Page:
Review: The English Civil War: Fact and Fiction, by James Hobson

The English Civil War
By James Hobson
Imprint: Pen & Sword History
Pages: 135
Illustrations: 40
ISBN: 9781526734877
Published: 9th April 2019

Have you ever found yourself watching a show or reading a novel and wondering what life was really like in the Civil War? Did the war really split families? Was Charles I just too stupid to be King? Did Cromwell really hate the monarchy and did Parliament actually ban Christmas?

In The English Civil War: Fact and Fiction, you’ll find fast and fun answers to all your secret questions about this remarkable period of British history. Find out about people’s lives and how the Civil War affected them. Learn about the role of women and if they merely stayed at home and suffered, and if Cromwell really was always miserable.

James Hobson brings to life the tumultuous and unprecedented period of history that is known as the Civil War. An unfussy yet accurate history, each chapter presents a controversy in itself and sets about dispelling commonly held myths about the Civil War.

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Non-fiction Bonus Reviews #1

I haven’t been feeling great so my reviews are a bit behind. I have a stack of books next to my laptop that I need to tell you all about. I’ve got three Pen & Sword books for you and an indie about comic book history.

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November Bonus Review #4: ‘Madness, Murder and Mayhem’, by Kathryn Burtinshaw and Dr. John Burt

Madness, Murder and Mayhem

Published By: Pen & Sword

Publication Date: 2nd October 2018

I.S.B.N.: 9781526734556

Format: Hardback

Price: £15.99

Blurb

Following an assassination attempt on George III in 1800, new legislation significantly altered the way the criminally insane were treated by the judicial system in Britain. This book explores these changes and explains the rationale for purpose-built criminal lunatic asylums in the Victorian era.

Specific case studies are used to illustrate and describe some of the earliest patients at Broadmoor Hospital – the Criminal Lunatic Asylum for England and Wales and the Criminal Lunatic Department at Perth Prison in Scotland. Chapters examine the mental and social problems that led to crime alongside individuals considered to be weak-minded, imbeciles or idiots. Family murders are explored as well as individuals who killed for gain. An examination of psychiatric evidence is provided to illustrate how often an insanity defence was used in court and the outcome if the judge and jury did not believe these claims. Two cases are discussed where medical experts gave evidence that individuals were mentally irresponsible for their crimes but they were led to the gallows.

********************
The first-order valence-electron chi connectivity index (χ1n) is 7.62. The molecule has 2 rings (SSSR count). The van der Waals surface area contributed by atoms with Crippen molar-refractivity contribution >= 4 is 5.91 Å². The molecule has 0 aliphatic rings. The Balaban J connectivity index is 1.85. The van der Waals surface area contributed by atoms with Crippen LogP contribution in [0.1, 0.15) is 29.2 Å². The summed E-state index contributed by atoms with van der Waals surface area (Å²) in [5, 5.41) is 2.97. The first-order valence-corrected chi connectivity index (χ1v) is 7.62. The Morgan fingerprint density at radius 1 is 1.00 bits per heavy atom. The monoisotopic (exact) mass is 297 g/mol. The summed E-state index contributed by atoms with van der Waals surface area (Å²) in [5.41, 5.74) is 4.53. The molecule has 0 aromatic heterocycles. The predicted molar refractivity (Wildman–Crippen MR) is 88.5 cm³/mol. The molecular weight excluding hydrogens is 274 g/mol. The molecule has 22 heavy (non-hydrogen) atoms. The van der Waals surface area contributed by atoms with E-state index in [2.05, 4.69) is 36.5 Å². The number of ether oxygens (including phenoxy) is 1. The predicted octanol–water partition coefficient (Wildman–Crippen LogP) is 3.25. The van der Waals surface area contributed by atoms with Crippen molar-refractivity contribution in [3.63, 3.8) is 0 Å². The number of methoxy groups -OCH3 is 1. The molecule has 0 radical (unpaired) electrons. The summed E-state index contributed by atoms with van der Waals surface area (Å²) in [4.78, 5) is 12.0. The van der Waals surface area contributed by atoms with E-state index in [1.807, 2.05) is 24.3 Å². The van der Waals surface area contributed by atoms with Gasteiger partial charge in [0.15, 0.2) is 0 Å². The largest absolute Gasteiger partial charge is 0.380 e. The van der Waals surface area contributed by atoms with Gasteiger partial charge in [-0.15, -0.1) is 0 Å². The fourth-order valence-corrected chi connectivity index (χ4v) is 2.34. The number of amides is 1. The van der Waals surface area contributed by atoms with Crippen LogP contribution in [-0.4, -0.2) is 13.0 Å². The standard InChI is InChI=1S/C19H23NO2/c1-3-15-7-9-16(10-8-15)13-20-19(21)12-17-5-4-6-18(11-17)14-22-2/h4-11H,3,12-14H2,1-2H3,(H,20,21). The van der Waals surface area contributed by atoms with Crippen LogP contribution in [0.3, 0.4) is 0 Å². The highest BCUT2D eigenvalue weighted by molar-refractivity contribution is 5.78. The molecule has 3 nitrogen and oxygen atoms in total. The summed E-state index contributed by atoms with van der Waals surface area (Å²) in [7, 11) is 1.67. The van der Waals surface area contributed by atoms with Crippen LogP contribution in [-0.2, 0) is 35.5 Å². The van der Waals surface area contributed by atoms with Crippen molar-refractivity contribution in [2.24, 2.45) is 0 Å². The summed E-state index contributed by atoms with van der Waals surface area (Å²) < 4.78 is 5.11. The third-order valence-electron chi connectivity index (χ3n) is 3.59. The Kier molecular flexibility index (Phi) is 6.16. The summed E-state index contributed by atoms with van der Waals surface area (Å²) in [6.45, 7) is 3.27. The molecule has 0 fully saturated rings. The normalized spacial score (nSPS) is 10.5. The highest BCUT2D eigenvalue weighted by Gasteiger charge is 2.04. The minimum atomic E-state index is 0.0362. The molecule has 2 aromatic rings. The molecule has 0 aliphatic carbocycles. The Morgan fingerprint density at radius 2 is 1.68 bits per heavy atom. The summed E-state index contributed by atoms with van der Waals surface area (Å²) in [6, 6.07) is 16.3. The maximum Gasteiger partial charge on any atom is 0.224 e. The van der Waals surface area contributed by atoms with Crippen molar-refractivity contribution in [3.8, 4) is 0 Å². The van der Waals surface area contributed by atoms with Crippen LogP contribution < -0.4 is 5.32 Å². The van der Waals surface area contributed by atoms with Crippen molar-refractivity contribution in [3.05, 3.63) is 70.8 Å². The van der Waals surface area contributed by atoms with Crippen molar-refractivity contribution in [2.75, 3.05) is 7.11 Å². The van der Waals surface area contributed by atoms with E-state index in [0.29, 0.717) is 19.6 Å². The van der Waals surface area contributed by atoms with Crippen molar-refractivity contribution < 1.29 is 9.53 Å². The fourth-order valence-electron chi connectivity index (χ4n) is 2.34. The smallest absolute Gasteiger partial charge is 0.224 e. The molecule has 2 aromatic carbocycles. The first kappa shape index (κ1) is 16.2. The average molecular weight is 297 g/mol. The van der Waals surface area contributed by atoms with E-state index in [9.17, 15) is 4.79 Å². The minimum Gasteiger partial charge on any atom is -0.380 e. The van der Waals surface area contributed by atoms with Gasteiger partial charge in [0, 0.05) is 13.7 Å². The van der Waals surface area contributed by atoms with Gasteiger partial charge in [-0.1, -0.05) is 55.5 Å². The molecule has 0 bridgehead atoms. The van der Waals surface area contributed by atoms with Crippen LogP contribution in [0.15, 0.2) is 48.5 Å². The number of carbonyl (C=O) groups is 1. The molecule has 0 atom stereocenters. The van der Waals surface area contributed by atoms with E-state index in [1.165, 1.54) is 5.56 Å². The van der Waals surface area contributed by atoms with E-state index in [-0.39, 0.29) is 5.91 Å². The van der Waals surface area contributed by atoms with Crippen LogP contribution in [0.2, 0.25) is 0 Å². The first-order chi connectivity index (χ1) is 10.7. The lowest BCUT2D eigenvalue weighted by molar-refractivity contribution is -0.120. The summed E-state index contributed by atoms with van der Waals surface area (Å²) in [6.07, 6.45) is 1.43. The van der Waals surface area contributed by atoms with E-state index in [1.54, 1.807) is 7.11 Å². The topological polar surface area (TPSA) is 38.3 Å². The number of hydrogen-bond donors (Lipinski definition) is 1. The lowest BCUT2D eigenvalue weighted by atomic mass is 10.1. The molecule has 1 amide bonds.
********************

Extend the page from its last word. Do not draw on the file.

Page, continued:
Written by genealogists and historians, this book examines and identifies individuals who committed heinous crimes and researches the impact crime had on themselves, their families and their victims.

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Review: ‘Dark Days of Georgian Britain’, by James Hobson

Dark Days of Georgian Britain

Published by: Pen and Sword Books

Publication Date: 15th November 2017

ISBN: 9781526702548

Format: Hardback

Price: £15.99

Blurb

In Dark Days of Georgian Britain, James Hobson challenges the long established view of high society during the Regency, and instead details an account of a society in change.

Often upheld as a period of elegance with many achievements in the fine arts and architecture, the Regency era also encompassed a time of great social, political and economic upheaval. In this insightful social history the emphasis is on the life of the every-man, on the lives of the poor and the challenges they faced.

Using a wide range of sources, Hobson shares the stories of real people. He explores corruption in government and elections; “bread or blood” rioting, the political discontent felt and the revolutionaries involved. He explores attitudes to adultery and marriage, and the moral panic about homosexuality. Grave robbery is exposed, along with the sharp pinch of food scarcity, prison and punishment. It is not a gentle portrayal akin to Jane Austen’s England, this is a society where the popular hatred of the Prince Regent was widespread and where laws and new capitalist attitudes oppressed the poor. With Hobson’s illustrative account, it is time to rethink the Regency.

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